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Standards Relating to Suicide
The Statements of Principles which the Council applies to all types of reporting include the following principles which are especially relevant in this context.
1. News and comment should be presented honestly and fairly, and with respect for the privacy and sensibilities of individuals. However, the right to privacy is not to be interpreted as preventing publication of matters of public record or obvious or significant public interest. Rumour and unconfirmed reports should be identified as such. (General Principle 4)
2. Publications have a wide discretion in publishing material, but they should balance the public interest with the sensibilities of their readers, particularly when the material, such as photographs, could reasonably be expected to cause offence. (General Principle 7)
3. In gathering news, journalists should seek personal information only in the public interest. In doing so, journalists should not unduly intrude on the privacy of individuals and should show respect for the dignity and sensitivity of people encountered in the course of gathering news. Intrusions may be more readily justifiable if related to a person’s public duties or activities. (Privacy Principle 1)
4. Members of the public caught up in newsworthy events should not be exploited. A victim or bereaved person has the right to decline or discontinue an interview or photographic session at any time. (Privacy Principle 7)
General reporting and discussion
1. General reporting and comment on issues relating to suicide can be of substantial public benefit. For example, it may help to improve public understanding of causes and warning signs, have a deterrent effect on people contemplating suicide, bring comfort to affected relatives or friends, or promote further public or private action to prevent suicide.
2. Subject to careful compliance with the following standards, the Council does not wish to discourage material of this nature. Extra caution is required when the material is likely to be read or seen by people who may be especially vulnerable (eg, because of their age or mental health) and relates to suicides by their peers or by celebrities.
Whether to report an individual instance
3. In deciding whether to report an individual instance of suicide, consideration should be given to whether at least one of the following criteria is satisfied:
(a) reporting the death as suicide is clearly in the public interest (see note 2); or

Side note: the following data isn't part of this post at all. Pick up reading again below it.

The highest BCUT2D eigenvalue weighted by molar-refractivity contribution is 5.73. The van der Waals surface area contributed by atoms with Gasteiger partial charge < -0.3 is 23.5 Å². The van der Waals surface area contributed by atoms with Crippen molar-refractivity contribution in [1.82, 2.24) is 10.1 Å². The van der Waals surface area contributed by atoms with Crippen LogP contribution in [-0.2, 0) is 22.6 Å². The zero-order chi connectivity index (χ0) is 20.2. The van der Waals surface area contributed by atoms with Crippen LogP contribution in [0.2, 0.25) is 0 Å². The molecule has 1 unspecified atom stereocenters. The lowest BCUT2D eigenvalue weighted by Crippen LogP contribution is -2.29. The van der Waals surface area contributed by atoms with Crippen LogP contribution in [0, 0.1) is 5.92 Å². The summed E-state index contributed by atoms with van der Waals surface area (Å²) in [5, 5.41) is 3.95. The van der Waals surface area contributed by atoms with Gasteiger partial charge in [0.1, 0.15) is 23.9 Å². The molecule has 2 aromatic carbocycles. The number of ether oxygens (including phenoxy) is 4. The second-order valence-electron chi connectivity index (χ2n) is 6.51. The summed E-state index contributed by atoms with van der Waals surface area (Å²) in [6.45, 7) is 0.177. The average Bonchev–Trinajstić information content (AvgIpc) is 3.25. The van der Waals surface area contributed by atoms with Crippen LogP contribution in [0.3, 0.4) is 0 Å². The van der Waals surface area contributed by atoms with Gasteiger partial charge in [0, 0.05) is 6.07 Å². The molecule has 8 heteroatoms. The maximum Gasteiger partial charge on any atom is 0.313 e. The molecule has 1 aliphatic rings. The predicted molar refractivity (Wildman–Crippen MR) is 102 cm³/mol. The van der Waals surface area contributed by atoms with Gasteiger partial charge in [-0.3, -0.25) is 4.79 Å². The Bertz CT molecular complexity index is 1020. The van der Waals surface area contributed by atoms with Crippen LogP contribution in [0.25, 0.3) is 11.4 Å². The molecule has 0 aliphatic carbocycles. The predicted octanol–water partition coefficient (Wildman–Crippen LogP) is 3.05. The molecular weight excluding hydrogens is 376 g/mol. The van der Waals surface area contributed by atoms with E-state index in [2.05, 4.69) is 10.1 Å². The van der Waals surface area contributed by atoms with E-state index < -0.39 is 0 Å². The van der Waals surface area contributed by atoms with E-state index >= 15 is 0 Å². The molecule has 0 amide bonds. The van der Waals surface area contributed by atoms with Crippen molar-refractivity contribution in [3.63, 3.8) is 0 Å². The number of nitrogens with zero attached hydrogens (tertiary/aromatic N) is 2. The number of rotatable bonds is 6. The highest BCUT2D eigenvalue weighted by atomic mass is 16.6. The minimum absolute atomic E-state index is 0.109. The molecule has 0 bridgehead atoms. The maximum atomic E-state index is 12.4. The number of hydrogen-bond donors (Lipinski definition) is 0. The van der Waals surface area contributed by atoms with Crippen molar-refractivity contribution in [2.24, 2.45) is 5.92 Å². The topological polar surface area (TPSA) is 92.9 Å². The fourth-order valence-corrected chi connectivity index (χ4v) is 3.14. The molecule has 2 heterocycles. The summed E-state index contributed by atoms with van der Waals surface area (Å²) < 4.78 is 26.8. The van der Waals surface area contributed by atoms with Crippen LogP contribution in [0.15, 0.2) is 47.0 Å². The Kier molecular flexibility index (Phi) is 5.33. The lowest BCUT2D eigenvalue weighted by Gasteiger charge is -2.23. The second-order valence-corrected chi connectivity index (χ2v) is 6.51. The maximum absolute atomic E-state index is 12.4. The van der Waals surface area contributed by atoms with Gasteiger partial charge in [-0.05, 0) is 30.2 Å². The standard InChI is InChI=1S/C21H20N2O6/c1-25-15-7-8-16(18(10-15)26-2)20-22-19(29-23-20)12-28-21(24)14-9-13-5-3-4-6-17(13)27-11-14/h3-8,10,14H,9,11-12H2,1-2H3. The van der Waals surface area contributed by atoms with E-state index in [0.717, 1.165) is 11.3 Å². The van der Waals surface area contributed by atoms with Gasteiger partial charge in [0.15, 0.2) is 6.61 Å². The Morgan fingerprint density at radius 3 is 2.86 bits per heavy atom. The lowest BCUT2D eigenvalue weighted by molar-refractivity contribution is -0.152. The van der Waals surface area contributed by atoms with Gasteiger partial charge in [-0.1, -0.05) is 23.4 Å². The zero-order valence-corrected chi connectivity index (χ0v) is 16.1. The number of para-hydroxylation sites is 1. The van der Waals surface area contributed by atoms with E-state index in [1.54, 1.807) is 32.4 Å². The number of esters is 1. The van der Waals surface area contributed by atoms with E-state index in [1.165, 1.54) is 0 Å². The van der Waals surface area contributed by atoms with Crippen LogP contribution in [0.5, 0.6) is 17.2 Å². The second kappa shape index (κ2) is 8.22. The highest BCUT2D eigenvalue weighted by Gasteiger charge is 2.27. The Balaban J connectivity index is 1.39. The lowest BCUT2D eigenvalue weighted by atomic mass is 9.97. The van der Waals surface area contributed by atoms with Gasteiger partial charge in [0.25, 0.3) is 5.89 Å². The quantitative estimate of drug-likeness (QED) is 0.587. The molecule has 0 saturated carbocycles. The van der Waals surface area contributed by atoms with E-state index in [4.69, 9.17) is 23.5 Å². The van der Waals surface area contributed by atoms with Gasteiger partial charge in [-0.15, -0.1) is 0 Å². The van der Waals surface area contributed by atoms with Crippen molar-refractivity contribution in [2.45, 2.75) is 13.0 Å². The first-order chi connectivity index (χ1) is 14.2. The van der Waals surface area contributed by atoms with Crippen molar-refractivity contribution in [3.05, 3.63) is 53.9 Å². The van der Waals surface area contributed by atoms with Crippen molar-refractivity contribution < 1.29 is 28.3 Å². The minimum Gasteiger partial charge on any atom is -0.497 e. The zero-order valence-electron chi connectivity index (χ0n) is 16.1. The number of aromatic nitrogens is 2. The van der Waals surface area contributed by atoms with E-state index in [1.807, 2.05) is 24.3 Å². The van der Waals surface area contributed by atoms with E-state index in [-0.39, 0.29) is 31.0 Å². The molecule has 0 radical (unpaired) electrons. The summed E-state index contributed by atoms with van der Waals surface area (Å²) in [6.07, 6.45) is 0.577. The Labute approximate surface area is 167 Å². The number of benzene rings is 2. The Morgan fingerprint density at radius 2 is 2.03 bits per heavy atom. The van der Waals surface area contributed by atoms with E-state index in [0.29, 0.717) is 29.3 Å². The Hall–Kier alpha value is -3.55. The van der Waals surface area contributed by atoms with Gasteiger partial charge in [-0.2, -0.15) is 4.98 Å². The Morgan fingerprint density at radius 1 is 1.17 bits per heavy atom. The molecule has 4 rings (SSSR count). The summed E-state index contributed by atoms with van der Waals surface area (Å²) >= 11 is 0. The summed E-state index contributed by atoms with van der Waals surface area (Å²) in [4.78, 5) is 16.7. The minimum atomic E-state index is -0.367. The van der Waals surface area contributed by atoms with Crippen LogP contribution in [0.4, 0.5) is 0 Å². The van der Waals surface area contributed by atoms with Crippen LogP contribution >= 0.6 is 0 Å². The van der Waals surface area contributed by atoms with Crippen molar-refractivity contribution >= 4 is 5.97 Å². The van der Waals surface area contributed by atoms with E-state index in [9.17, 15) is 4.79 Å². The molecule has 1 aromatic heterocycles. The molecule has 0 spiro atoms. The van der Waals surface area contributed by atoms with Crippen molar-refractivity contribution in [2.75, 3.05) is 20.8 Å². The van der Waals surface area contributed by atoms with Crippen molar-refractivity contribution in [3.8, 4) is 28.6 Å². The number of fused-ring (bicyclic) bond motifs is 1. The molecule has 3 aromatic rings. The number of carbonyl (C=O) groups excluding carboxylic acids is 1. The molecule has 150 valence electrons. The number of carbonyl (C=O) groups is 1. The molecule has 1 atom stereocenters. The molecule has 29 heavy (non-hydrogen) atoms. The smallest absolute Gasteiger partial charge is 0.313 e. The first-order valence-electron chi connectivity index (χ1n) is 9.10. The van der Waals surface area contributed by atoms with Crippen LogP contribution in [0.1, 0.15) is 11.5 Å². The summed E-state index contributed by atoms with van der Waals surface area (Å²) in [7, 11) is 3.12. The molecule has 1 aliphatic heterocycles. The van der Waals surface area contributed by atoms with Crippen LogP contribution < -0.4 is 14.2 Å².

(b) clear and informed consent has been provided by appropriate relatives or close friends (see note 3); or
(c) no appropriate authority (such as the police, a school principal or public health authority) has requested that the report be withheld or delayed to avoid a high risk of inducing further suicides.
4. In deciding whether also to report the identity of the person who has died by suicide, account should be taken of whether at least one of the following criteria is satisfied:
(a) identification is clearly in the public interest (see note 2); or
(b) clear and informed consent has been provided by appropriate relatives or close friends (see note 3).
Reporting the method and location
5. The method and location of a suicide should not be described in detail (eg, a particular drug or cliff) unless the public interest in doing so clearly outweighs the risk, if any, of causing further suicides. This applies especially to methods or locations which may not be well known by people contemplating suicide.
Reporting with responsibility and balance
6. Reports should not sensationalise, glamorise or trivialise suicides. They should not inappropriately stigmatise suicides or people involved in them but this does not preclude responsible description or discussion of the impacts, even if they are severely adverse, on people, organisations or communities. Where appropriate, underlying causes such as mental illness should be mentioned.
Reporting with sensitivity and moderation
7. Reports should not be given undue prominence, especially by unnecessarily explicit headlines or images. Great care should be taken to avoid causing unnecessary harm or hurt to people who have attempted suicide or to relatives and other people who have been affected by a suicide or attempted suicide. This requires special sensitivity and moderation in both gathering and reporting news (see note 4).
Sources of assistance
8. Published material relating to suicide should be accompanied by information about appropriate 24-hour crisis support services or other sources of assistance with these problems (see note 6). The degree of specificity may vary according to the nature of the report and the surrounding circumstances.